Zoe Sims ’17


Ecology and Evolutionary Biology

Project Title

Blurry Waters: Groundwater and Bermuda’s Coral Reefs, Bermuda

Presentation Link

View Zoe's Presentation

Coral reefs are under threat: rising temperatures, ocean acidification, and direct human impacts (such as nutrients from human waste) are major stressors for coral reef ecosystems. Understanding these stressors and how they combine is crucial to understanding the future of coral reefs and to creating successful strategies to protect them. This summer I studied the effects of Bermuda’s groundwater discharge, which is heavily impacted by human wastewater, on the island’s coral reefs. I aimed to characterize the groundwater’s impacts on reef chemistry, and to preliminarily quantify its effects on coral ecology. I had the opportunity to collaborate with researchers from the Cohen Lab at WHOI and the Sigman Lab, conducting fieldwork at a near-shore reef in Bermuda. This project provided an invaluable opportunity to learn first-hand the challenges and incredible rewards of leading my own research. I learned the basics of marine fieldwork and chemical oceanography, and gained critical experience managing data and analyzing samples in the lab. Moving forward, many questions remain. I am continuing to analyze my field data and samples, and I am excited to return to these questions next summer, moving towards my thesis.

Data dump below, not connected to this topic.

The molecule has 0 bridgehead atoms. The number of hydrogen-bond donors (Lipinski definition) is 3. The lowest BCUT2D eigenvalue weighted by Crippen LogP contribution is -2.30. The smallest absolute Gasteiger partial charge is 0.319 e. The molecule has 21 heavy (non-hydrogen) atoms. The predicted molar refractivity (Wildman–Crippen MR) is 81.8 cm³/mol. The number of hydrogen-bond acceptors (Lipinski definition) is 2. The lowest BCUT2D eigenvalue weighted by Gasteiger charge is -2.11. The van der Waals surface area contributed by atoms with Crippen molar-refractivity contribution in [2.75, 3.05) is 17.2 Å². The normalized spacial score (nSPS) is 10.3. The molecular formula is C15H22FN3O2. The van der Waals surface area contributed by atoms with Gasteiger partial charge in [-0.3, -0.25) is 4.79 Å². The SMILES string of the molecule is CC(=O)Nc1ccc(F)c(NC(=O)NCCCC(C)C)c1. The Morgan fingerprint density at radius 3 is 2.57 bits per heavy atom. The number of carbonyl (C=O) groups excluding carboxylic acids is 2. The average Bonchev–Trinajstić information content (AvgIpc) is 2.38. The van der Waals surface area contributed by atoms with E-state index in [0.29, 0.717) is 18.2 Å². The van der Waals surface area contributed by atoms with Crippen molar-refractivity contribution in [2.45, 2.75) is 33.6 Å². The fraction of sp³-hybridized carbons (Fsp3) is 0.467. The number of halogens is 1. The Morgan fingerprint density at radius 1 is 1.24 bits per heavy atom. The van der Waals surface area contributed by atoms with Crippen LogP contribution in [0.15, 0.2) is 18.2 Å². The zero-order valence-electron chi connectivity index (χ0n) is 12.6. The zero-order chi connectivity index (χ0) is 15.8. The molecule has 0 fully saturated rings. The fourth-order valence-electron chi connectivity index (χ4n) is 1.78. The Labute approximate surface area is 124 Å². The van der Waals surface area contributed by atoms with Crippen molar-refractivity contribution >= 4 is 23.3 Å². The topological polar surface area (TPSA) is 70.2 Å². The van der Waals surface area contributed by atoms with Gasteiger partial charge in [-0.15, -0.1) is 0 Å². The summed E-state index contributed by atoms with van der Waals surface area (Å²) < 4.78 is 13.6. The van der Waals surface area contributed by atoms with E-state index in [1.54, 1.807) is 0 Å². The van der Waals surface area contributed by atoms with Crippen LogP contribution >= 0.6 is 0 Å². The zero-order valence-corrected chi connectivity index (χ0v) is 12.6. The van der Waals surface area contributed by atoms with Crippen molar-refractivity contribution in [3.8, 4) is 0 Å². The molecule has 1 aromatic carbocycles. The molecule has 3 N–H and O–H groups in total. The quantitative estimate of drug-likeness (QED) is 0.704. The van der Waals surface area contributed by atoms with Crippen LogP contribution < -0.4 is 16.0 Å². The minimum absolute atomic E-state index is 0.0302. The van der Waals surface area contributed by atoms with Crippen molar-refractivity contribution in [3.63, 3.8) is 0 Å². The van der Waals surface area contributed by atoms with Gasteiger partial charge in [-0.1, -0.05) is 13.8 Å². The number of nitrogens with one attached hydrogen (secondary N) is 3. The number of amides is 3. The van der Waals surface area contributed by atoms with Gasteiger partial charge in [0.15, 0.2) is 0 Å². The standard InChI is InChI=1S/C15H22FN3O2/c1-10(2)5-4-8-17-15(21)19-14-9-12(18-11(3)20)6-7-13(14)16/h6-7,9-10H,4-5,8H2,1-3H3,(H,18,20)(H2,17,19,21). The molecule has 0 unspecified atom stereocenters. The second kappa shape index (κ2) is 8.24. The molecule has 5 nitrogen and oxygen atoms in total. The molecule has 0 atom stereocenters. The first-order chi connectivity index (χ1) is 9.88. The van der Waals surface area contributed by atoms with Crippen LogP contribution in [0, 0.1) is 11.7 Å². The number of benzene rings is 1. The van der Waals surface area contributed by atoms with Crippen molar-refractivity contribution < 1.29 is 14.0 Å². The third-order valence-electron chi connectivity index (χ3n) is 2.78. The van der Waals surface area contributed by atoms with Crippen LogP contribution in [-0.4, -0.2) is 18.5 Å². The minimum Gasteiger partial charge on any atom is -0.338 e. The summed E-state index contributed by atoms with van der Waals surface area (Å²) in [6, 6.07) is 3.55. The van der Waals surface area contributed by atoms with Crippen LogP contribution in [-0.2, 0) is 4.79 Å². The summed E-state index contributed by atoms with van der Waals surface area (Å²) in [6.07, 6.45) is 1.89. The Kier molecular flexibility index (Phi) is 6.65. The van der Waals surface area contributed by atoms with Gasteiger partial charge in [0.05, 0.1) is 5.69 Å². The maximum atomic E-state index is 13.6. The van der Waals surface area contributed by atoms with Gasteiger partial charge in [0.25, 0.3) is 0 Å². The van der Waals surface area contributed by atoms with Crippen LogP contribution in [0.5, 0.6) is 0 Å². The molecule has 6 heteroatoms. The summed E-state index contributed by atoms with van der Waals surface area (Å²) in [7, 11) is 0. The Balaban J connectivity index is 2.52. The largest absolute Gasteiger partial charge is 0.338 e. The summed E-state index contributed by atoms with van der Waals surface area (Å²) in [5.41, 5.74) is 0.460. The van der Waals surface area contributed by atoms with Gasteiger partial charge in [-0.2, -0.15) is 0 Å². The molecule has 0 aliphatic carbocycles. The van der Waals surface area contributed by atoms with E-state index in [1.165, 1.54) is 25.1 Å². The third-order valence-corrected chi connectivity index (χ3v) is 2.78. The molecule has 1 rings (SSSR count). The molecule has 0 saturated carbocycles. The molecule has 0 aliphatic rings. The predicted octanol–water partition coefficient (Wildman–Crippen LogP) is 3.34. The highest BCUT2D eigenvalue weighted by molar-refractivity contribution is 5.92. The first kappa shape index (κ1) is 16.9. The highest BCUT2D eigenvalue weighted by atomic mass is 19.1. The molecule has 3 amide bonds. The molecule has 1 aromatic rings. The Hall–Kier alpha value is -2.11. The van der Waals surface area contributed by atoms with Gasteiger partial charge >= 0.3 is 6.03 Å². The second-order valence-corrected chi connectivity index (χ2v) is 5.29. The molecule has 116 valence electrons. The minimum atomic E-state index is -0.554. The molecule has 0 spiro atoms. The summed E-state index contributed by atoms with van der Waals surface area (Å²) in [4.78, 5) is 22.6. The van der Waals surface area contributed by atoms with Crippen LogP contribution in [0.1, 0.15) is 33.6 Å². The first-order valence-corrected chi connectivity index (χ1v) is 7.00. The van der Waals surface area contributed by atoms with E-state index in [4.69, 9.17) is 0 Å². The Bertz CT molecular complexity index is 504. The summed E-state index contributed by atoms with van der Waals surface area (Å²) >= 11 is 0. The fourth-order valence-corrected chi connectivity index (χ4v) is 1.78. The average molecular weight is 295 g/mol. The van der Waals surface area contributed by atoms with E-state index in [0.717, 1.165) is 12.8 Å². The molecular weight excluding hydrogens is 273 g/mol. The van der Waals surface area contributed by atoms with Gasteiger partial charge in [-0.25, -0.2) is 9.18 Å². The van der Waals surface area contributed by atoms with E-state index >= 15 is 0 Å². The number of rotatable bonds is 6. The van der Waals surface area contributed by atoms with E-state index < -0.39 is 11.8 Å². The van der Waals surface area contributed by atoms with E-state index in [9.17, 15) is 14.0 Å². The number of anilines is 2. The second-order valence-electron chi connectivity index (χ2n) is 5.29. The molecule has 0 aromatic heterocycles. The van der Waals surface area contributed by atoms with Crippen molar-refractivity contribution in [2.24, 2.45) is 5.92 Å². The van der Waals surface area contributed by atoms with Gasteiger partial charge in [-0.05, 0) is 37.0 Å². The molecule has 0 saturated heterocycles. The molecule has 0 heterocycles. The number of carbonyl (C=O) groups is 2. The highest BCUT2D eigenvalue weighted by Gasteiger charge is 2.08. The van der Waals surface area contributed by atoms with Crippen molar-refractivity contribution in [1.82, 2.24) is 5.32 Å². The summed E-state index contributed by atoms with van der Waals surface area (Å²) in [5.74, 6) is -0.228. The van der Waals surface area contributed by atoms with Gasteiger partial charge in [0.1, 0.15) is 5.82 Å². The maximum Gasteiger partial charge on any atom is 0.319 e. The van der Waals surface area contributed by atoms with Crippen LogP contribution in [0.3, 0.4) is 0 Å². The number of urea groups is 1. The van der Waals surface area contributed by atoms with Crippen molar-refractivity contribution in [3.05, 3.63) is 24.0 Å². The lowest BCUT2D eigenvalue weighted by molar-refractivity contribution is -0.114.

Internship Year


Project Category

Climate Change and Environmental Science


Woods Hole Oceanographic Institution (WHOI), Woods Hole, MA; Bermuda Institute of Ocean Sciences (BIOS), Bermuda; Sigman Lab, Princeton University, Princeton, NJ


Stephen Pacala, Professor, Ecology and Evolutionary Biology